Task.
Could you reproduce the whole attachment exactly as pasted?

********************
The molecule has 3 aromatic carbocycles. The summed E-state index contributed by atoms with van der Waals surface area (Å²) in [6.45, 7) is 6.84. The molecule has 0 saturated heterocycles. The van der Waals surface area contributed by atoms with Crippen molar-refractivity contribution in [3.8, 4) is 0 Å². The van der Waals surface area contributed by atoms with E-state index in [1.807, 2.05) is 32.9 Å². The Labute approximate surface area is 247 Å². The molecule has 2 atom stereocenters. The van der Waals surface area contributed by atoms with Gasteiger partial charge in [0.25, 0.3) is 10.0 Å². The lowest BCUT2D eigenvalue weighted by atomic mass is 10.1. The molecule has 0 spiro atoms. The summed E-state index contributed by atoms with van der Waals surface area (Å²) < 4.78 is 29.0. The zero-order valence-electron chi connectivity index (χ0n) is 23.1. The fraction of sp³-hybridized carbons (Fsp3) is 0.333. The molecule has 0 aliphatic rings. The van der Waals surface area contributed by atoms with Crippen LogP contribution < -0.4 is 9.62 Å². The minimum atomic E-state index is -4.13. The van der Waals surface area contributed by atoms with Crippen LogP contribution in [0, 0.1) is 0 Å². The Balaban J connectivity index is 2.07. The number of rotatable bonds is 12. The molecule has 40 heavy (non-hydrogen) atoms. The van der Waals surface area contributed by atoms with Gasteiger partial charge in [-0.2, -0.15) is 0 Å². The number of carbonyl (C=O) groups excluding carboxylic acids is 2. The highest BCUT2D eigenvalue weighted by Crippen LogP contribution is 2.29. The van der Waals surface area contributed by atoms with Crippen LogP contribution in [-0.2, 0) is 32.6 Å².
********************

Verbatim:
The molecule has 3 aromatic carbocycles. The summed E-state index contributed by atoms with van der Waals surface area (Å²) in [6.45, 7) is 6.84. The molecule has 0 saturated heterocycles. The van der Waals surface area contributed by atoms with Crippen molar-refractivity contribution in [3.8, 4) is 0 Å². The van der Waals surface area contributed by atoms with E-state index in [1.807, 2.05) is 32.9 Å². The Labute approximate surface area is 247 Å². The molecule has 2 atom stereocenters. The van der Waals surface area contributed by atoms with Gasteiger partial charge in [0.25, 0.3) is 10.0 Å². The lowest BCUT2D eigenvalue weighted by atomic mass is 10.1. The molecule has 0 spiro atoms. The summed E-state index contributed by atoms with van der Waals surface area (Å²) < 4.78 is 29.0. The zero-order valence-electron chi connectivity index (χ0n) is 23.1. The fraction of sp³-hybridized carbons (Fsp3) is 0.333. The molecule has 0 aliphatic rings. The van der Waals surface area contributed by atoms with Crippen LogP contribution < -0.4 is 9.62 Å². The minimum atomic E-state index is -4.13. The van der Waals surface area contributed by atoms with Crippen LogP contribution in [0, 0.1) is 0 Å². The Balaban J connectivity index is 2.07. The number of rotatable bonds is 12. The molecule has 40 heavy (non-hydrogen) atoms. The van der Waals surface area contributed by atoms with Gasteiger partial charge in [-0.2, -0.15) is 0 Å². The number of carbonyl (C=O) groups excluding carboxylic acids is 2. The highest BCUT2D eigenvalue weighted by Crippen LogP contribution is 2.29. The van der Waals surface area contributed by atoms with Crippen LogP contribution in [-0.2, 0) is 32.6 Å².